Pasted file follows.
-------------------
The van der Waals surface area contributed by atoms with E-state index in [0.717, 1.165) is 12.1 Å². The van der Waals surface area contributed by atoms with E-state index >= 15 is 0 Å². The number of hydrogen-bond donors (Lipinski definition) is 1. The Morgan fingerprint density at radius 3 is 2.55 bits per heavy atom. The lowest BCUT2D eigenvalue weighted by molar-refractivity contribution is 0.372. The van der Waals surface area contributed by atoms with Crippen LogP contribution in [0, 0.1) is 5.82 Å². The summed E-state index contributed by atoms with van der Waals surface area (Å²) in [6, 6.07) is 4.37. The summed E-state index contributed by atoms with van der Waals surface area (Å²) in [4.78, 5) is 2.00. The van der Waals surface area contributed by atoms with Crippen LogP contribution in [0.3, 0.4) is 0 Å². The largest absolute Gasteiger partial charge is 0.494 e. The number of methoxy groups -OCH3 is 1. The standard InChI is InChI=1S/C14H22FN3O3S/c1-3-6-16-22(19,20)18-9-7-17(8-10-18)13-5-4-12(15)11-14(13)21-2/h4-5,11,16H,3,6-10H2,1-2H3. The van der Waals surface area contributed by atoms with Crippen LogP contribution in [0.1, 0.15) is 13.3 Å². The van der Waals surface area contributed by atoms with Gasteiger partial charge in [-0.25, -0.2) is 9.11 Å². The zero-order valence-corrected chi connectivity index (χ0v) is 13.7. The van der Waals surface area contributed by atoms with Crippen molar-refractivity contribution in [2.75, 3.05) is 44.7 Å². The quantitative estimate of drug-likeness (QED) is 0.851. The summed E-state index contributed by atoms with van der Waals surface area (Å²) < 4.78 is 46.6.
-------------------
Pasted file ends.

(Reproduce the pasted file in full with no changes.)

The van der Waals surface area contributed by atoms with E-state index in [0.717, 1.165) is 12.1 Å². The van der Waals surface area contributed by atoms with E-state index >= 15 is 0 Å². The number of hydrogen-bond donors (Lipinski definition) is 1. The Morgan fingerprint density at radius 3 is 2.55 bits per heavy atom. The lowest BCUT2D eigenvalue weighted by molar-refractivity contribution is 0.372. The van der Waals surface area contributed by atoms with Crippen LogP contribution in [0, 0.1) is 5.82 Å². The summed E-state index contributed by atoms with van der Waals surface area (Å²) in [6, 6.07) is 4.37. The summed E-state index contributed by atoms with van der Waals surface area (Å²) in [4.78, 5) is 2.00. The van der Waals surface area contributed by atoms with Crippen LogP contribution in [0.3, 0.4) is 0 Å². The largest absolute Gasteiger partial charge is 0.494 e. The number of methoxy groups -OCH3 is 1. The standard InChI is InChI=1S/C14H22FN3O3S/c1-3-6-16-22(19,20)18-9-7-17(8-10-18)13-5-4-12(15)11-14(13)21-2/h4-5,11,16H,3,6-10H2,1-2H3. The van der Waals surface area contributed by atoms with Crippen LogP contribution in [0.1, 0.15) is 13.3 Å². The van der Waals surface area contributed by atoms with Gasteiger partial charge in [-0.25, -0.2) is 9.11 Å². The zero-order valence-corrected chi connectivity index (χ0v) is 13.7. The van der Waals surface area contributed by atoms with Crippen molar-refractivity contribution in [2.75, 3.05) is 44.7 Å². The quantitative estimate of drug-likeness (QED) is 0.851. The summed E-state index contributed by atoms with van der Waals surface area (Å²) < 4.78 is 46.6.